Marxism is not a one-man show that was just popular during Marx's lifetime and died after that. There have been many schools, philosophers, economists, and theorists, who have interpreted and used his theory and critique in various fields. The German literary critic and philosopher Walter Benjamin is one of them. In one of his most influential works "The Work of Art in the Age of Its Technological Reproducibility" he describes a theory of art "useful for the formulation of revolutionary demands in the politics of art" (Benjamin 252).
He summarizes the historical advance in the techniques of mechanical reproduction of the literary and fine arts and begin to deal with the repercussions of reproducibility in art. But how could this be related to Marxism? To understand this without being lost in the whole depth of Benjamin's essay, here we will focus on two concepts: Marx's "commodity fetishism" and Benjamin's "aura. " Marx uses the word fetishism to make sense of the magical quality of the commodity. Literally fetishism means creating inanimate objects worshiped for their supposed magical powers or considering them to be inhabited by a spirit.
Marx uses this to explain what he calls "commodity fetishism. " For him, a product is simple when it only has its use-value. However, as soon as it "emerges as a commodity, it changes into a thing which transcends sensuousness. " The connection to the laborer is lost as soon as the product is connected to money for its exchange value. In a capitalist society therefore, commodities are treated like they have an intrinsic value, rather than earning it from the amount of real labor expended to produce it. What is, in fact, a social relation between people becomes "the fantastic form of a relation between things" (Marx 34).
The invisibility of the real producers is the reason for this. The products are used only "through the relations, which the act of exchange establishes between the products" (Marx 35). Since this is our only relation, labor is forgotten. Money becomes the "the direct incarnation of all human labor" (Marx 37), like in primitive societies, where the totem becomes the direct incarnation of godhead. Aura is the presence of the work of art in time and space, "its unique existence at the place where it happens to be" (Benjamin 253).As Michael Jennings explains in his introduction "a work of art has an aura if it claims a unique status based less on quality, use value, or per se than on its figurative distance from the beholder.
Figurative, since, this distance is not primarily a space between painting and spectator or between text and reader but the creation of psychological inapproachability - an authority - claimed for the work on the basis of its position within tradition. The distance that intrudes between work and viewer is a temporal distance" (Benjamin 14).For Benjamin, aura is inextricably linked with "the cult value of the work of art in categories of space and time perception". Therefore, the unique value of art has "its basis in ritual" (Benjamin 15). But how is this possibly related to fetishism? Just like Marx "grasped the fetishistic qualities of commodities, revealing them as displaced relations between men" and "stripped the veil from mystified bourgeois social relations", so did Benjamin analyze the concept of aura (Solomon 546).
Benjamin's concept of aura arises from this concept. Aura, then is commodity fetishism- that mystical veil which substitutes relations between human beings, the dealienation of which constitutes the motor of revolutionary consciousness. " (Solomon 546). It creates distance, mystifies, veils, invests, with ritual content. Dealination results from changing the mode of human sensation perception through technological advances on reproducibility of the arts. It is clear that Benajmin takes a concept from Marx and uses it for his own interpretation of art.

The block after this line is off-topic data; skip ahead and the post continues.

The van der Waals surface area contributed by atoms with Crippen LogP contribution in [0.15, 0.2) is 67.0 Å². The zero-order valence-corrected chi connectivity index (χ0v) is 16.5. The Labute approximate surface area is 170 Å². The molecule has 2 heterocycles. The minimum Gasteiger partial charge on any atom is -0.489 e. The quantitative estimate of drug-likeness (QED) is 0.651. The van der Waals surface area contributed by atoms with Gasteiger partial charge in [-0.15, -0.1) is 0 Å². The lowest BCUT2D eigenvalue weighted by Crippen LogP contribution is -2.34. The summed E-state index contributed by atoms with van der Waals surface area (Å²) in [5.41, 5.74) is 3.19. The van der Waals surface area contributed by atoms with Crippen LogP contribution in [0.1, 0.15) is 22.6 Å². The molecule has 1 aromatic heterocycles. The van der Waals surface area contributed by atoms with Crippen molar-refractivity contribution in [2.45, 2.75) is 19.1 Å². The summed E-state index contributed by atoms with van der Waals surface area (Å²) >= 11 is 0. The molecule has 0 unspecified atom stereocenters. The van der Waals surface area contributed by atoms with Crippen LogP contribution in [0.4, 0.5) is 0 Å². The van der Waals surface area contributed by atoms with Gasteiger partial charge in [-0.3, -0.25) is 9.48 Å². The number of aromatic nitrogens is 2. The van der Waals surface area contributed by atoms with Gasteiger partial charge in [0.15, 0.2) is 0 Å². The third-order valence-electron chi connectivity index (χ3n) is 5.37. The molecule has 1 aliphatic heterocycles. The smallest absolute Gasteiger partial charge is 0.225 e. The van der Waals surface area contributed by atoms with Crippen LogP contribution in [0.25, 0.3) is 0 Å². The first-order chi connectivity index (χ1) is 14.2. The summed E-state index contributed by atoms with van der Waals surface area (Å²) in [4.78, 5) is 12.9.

A side note here is, Benjamin does not use Marx's views on art but his critique of the capitalist economic system.In fact, in classical Marxian model, art becomes another species of alienated labor through its near reduction to commodity status. It becomes part of the fetishism. Although this view is true to an extent, artwork is not just like other commodity that is exchangeable for each other. Furthermore, it would also fail to account for complexity of social and historical factors in the functions of the artworld. Therefore Benjamin's analysis of aura is not simply a broader view of Marx's thoughts on art, but an expansion of materialist philosophy of art taking it beyond the simplistic fetishism theory to an analysis of the role of the art object.
Not only the commodification of objects is the key factor, but also their uniqueness, authenticity and their disruption with new reproduction technologies and the eventual commodification of images. For this reason Benjamin can take another step from production to reproduction and identify its social and political consequences. "What is jeopardized in the reproducibility is the authority of the object. The aura withers, because the unique artwork is replaced by a plurality of copies.This leads to a shattering of tradition, a liquidation of the traditional value of the cultural heritage. (Solomon 545).
Because the ritual basis is lost, art can become an instrument of politics. The politicizing of art is the dealineation of the cultural object and a necessary defense against the fascist aestheticizing of the war and racial myth. Only in this context and by understanding how this loss of aura affects the masses (which would require a whole other paper to explain) can one make sense of Benjamin's chiasmus at the end of his essay: "Such is the aestheticizing of politics, as practiced by fascism. Communism replies by politicizing art. " (Benjamin 270).